We’ve talked at length about the fact that Windows 11 has shut down millions of computers just because Microsoft doesn’t consider them safe, which seems like a strange excuse, especially for things like TPM 2.0.
The reality is that the requirements are quite overwhelming and not available to everyone, despite having extremely solvent equipment for the case in most cases. But don’t despair, at least for now, because there are several solutions that could help you if you meet certain conditions.
Windows 11 is so restrictive on hardware that you might not be able to install it if …
If at least you don’t have a module RPM 2.0 or fTPM on AMD, so we’re going in parts. First of all, we need to know if our platform, especially our motherboard, has a TPM 2.0 connector. The easiest way to do this is to go to our motherboard manual on the manufacturer’s website and find the TPM Connector section, where it should appear something like this:
The problem, because there is usually some in there, is that sometimes the manual does not specify the version of the TPM, so it is difficult to know which module to buy. To this must be added that each card manufacturer has a different connector and therefore a different TPM module.
Normally the version is specified by the number of pins that said connector has, so at the time of purchase we will have to take this detail into account and of course the TPM module is version 2.0 or higher.
This is the method that should be followed by anyone who cannot do what we will explain below, since this commented option is for those whose AMD platform is not compatible with fTPM, so without further ado, we will know the free and easy option to make our PC compatible with Windows 11 if we meet the other requirements.
How to enable fTPM on AMD PCs to make them compatible with Windows 11
First of all, we need to have a compatible AM4 motherboard. Here comes the madness, because the implementation of fTPM depends on the manufacturer and everyone supported the cards they wanted.
In principle, all AMD chipsets can support fTPM, i.e .: TRX40, X399 in the HEDT range and A320, B350, X370, B450, X470, A520, B550 and X570 in the Mainstream range. As they say, the inclusion of this feature has always depended on the manufacturer of our motherboard, so there are models that include it, others that don’t, and others have the even hidden option ( especially if our PC is from an OEM).
Assuming our motherboard is supported, the first step we would have to do is simple: enter BIOS / UEFI. The most common way to do this is to press the keyboard F2 or Delete when restarting the PC right after exiting Windows.
After entering it, what we will need to look for is a specific section, the name of which will vary depending on the manufacturer, since everyone calls it whatever way they deem most appropriate. In our case it’s ASUS and our motherboard is a ROG STRIX, so what we’re going to see is this:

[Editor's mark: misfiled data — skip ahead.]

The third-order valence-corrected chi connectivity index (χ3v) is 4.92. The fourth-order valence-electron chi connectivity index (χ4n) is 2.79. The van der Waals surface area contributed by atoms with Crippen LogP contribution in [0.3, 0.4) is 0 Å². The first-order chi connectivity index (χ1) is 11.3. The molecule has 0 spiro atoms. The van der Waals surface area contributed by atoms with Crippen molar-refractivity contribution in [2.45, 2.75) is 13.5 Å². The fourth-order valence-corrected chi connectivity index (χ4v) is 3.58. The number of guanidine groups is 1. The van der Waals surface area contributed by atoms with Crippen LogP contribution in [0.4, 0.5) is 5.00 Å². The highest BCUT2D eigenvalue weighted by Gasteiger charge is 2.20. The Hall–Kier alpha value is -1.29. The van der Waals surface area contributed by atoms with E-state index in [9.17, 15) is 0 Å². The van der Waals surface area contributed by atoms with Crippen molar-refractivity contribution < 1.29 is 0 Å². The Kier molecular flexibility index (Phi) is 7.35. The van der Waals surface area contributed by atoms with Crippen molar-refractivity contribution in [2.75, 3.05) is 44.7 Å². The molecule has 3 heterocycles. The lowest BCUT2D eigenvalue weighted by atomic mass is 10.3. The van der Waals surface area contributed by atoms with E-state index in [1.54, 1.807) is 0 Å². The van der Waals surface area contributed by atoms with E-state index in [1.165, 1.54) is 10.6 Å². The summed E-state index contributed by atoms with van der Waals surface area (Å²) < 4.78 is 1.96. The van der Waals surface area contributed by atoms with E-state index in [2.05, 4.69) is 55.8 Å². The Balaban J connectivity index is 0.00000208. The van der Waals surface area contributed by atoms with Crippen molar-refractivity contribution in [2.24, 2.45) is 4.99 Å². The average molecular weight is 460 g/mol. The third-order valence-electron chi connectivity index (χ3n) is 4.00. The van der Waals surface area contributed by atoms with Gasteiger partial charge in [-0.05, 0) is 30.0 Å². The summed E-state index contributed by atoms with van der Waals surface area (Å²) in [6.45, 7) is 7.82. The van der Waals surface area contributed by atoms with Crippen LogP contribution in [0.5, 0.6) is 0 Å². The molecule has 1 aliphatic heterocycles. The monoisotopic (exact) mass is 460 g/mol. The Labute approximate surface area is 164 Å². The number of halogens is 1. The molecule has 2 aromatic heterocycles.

As we can see ASUS makes it really easy, as we will only have to scroll to the top section that appears as Advanced options and enter the menu that appears as AMD fTPM configuration.
Once inside, we will have two options available with two submenus that must be configured as appropriate.
In the first one called Select TPM Device, we will find the options defined as Enable TPM firmware and Activate the dedicated TPM. The second option should only be enabled if we have the physical TPM module plugged into the motherboard, otherwise it would be impossible to activate since it refers to the module, in this case the 14 pin ASUS TPM 2.0.
So the correct option is the best: Activate the firmware of the TPM, which is precisely what AMD’s fTPM is based on.
Then we have the option to remove fTPM NV for a factory reset. This should only be enabled when we change the system processor, as new encryptions need to be generated by the processor.
Once done, we will need to go to the Start or Boot section, depending on the card model and disable the boot CSM, as fTPM keys cannot be generated with the asset. Once done, all you have to do is save the changes with F10 and go back to Windows.
How to verify that fTPM is active?
To do this, just press two keys at the same time: Windows + R, where the command window will open to run as usual.
Now we will have to write TPM.msc, after which a window should appear in the middle of the screen like this:
In this window we can see all the details of the version of the TPM that we have, whether it is ready or not, the available options and the information of the manufacturer, the version of it and especially the version of the specification.
On some motherboards it is possible that instead of finding the version 2.0 that Microsoft requests (among so many things) we find the older 1.2. If so, we’ll just have to resign ourselves to buying a TPM 2.0 or switching equipment (Microsoft requires a Ryzen 2000 series and a DX 12-compatible GPU, although it’s not clear whether it should this is the Ultimate version of the API).
Either way, you already know how to enable AMD fTPM on your PC, the rest of the prerequisites is what remains to be seen whether we can comply or not.